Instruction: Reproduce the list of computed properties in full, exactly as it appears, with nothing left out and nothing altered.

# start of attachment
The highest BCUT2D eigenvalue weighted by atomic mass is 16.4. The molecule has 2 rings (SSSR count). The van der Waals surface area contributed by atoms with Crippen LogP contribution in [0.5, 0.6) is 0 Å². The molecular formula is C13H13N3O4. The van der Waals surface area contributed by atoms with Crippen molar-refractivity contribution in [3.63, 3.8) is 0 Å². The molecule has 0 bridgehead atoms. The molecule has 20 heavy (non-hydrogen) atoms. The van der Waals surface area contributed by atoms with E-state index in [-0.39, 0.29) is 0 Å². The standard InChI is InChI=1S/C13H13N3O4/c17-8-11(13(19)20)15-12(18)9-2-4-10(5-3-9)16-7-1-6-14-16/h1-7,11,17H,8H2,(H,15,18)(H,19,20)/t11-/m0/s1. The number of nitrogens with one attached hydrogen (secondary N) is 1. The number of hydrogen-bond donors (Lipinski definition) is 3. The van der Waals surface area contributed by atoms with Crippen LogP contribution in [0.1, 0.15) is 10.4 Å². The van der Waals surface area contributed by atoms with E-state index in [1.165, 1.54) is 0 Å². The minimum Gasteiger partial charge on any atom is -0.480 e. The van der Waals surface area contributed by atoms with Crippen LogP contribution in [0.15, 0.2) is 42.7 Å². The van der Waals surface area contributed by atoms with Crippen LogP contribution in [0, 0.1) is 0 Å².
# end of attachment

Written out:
The highest BCUT2D eigenvalue weighted by atomic mass is 16.4. The molecule has 2 rings (SSSR count). The van der Waals surface area contributed by atoms with Crippen LogP contribution in [0.5, 0.6) is 0 Å². The molecular formula is C13H13N3O4. The van der Waals surface area contributed by atoms with Crippen molar-refractivity contribution in [3.63, 3.8) is 0 Å². The molecule has 0 bridgehead atoms. The molecule has 20 heavy (non-hydrogen) atoms. The van der Waals surface area contributed by atoms with E-state index in [-0.39, 0.29) is 0 Å². The standard InChI is InChI=1S/C13H13N3O4/c17-8-11(13(19)20)15-12(18)9-2-4-10(5-3-9)16-7-1-6-14-16/h1-7,11,17H,8H2,(H,15,18)(H,19,20)/t11-/m0/s1. The number of nitrogens with one attached hydrogen (secondary N) is 1. The number of hydrogen-bond donors (Lipinski definition) is 3. The van der Waals surface area contributed by atoms with Crippen LogP contribution in [0.1, 0.15) is 10.4 Å². The van der Waals surface area contributed by atoms with E-state index in [1.165, 1.54) is 0 Å². The minimum Gasteiger partial charge on any atom is -0.480 e. The van der Waals surface area contributed by atoms with Crippen LogP contribution in [0.15, 0.2) is 42.7 Å². The van der Waals surface area contributed by atoms with Crippen LogP contribution in [0, 0.1) is 0 Å².